By Jason Keidel
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As the Super Bowl inches toward the whistle, how do we dissect two teams that are so different, yet equally matched?
It’s essentially understood that both coaches, Pete Carroll and John Fox aren’t direct descendants of Bill Walsh, the brooding genius who will X and O you to death. They rely more on the relationships, on making their players feel like gods for 60 minutes.
The question that once had the world on its tiptoes, was whether the weather made it a de facto home game for one team or another. The assumption was that a windy day would favor Seattle while a warmer, calmer day would benefit Denver’s mile-high passing game.
But now that we know a relatively balmy, 45-degree day will visit us on Super Sunday, we can assume both teams are on a level playing field.
So it’s Denver’s mile-high offense against Seattle’s bedrock defense, the football iteration of irresistible force and immovable object. No number of ‘Omaha!’ chants can change the basic physical brutality that Seattle will bring to the Super Bowl. No disguised blitz will surprise the professorial Peyton Manning.
What will matter most? The fact that Seattle has no players with Super Bowl experience, or their youth and speed and top-ranked defense? Or will the game be won by Denver’s suddenly stout rush defense and Peyton Manning’s blessed right arm?
You’d think since the game is so nerve-shattering, the logical blueprint would be to run the ball and play robust defense.
But here have been 12 thousand-yard rushers on a Super Bowl roster since 2001, and only two rushed for 100 yards on Super Sunday. The two who did, Frank Gore and Thomas Jones, played on the losing team.
14 out of Denver’s 15 wins have been by a touchdown or more. Manning hasn’t been sacked in the postseason, and the Broncos have punted just once.
The Broncos scored 71 touchdowns this season; no other NFL team scored more than 54. Meaning Peyton Manning threw for more scores (55) than any team scored altogether.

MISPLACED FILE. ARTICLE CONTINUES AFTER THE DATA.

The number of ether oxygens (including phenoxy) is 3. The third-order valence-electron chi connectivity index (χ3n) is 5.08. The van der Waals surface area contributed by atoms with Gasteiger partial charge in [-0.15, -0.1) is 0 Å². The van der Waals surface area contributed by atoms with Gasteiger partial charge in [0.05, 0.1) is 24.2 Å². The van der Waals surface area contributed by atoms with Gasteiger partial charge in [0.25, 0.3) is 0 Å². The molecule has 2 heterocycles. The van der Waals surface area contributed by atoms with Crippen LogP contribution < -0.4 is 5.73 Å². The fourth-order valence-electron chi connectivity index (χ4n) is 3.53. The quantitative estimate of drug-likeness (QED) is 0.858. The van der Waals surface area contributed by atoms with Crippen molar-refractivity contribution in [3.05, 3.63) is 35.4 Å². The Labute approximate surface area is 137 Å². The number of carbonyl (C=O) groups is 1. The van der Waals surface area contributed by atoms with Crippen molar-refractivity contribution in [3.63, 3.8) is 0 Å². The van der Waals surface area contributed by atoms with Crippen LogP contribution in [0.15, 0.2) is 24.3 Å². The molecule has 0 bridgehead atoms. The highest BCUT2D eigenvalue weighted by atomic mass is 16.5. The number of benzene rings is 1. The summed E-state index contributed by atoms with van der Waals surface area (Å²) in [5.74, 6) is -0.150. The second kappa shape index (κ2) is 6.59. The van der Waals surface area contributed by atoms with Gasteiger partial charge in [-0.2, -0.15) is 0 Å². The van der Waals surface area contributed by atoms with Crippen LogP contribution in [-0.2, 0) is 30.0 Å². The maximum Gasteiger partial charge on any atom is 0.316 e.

And if you think Manning doesn’t know how to play small-ball, look again. During the regular season, Denver’s average touchdown drive was 7 plays over 3 minutes. In their two playoff wins they averaged 12 plays over 7 minutes.
But Seattle is the first team since the 1985 Bears to lead the league in yards allowed, points allowed, and turnovers. RB Marshawn Lynch, progenitor of Beast Mode, has scored six touchdowns in six playoff games, and has averaged over 100 yards from scrimmage.
And if people think Denver TE Julius Thomas will be a secret weapon, consider that the Seahawks held Pro Bowl tight ends Jimmy Graham and Vernon Davis to a combined 3 catches for 24 yards in the playoffs. And Marshall Faulk just told Mike Francesa that the younger QB has won 8 of the last 10 games.
So what means more? The point spread first favored Seattle, then swung immediately to Denver, who is currently favored by two points.
It makes sense that this game is a toss-up. You’re basically picking between the bionic athleticism of Seattle’s defense against Peyton’s date with destiny. You may be just as well off picking the team you like more. Or you need a variable.
Like Percy Harvin, who has averaged the second-most yards from scrimmage in the NFL since he entered the league in 2009. If Harvin doesn’t limp off the field in the first half, he could be the difference.
My heart is with Denver, my mind in Seattle.
Jason writes a weekly column for CBS Local Sports. He is a native New Yorker, sans the elitist sensibilities, and believes there’s a world west of the Hudson River. A Yankees devotee and Steelers groupie, he has been scouring the forest of fertile NYC sports sections since the 1970s. He has written over 500 columns for WFAN/CBS NY, and also worked as a freelance writer for Sports Illustrated and Newsday subsidiary amNew York. He made his bones as a boxing writer, occasionally covering fights in Las Vegas, Atlantic City, but mostly inside Madison Square Garden.
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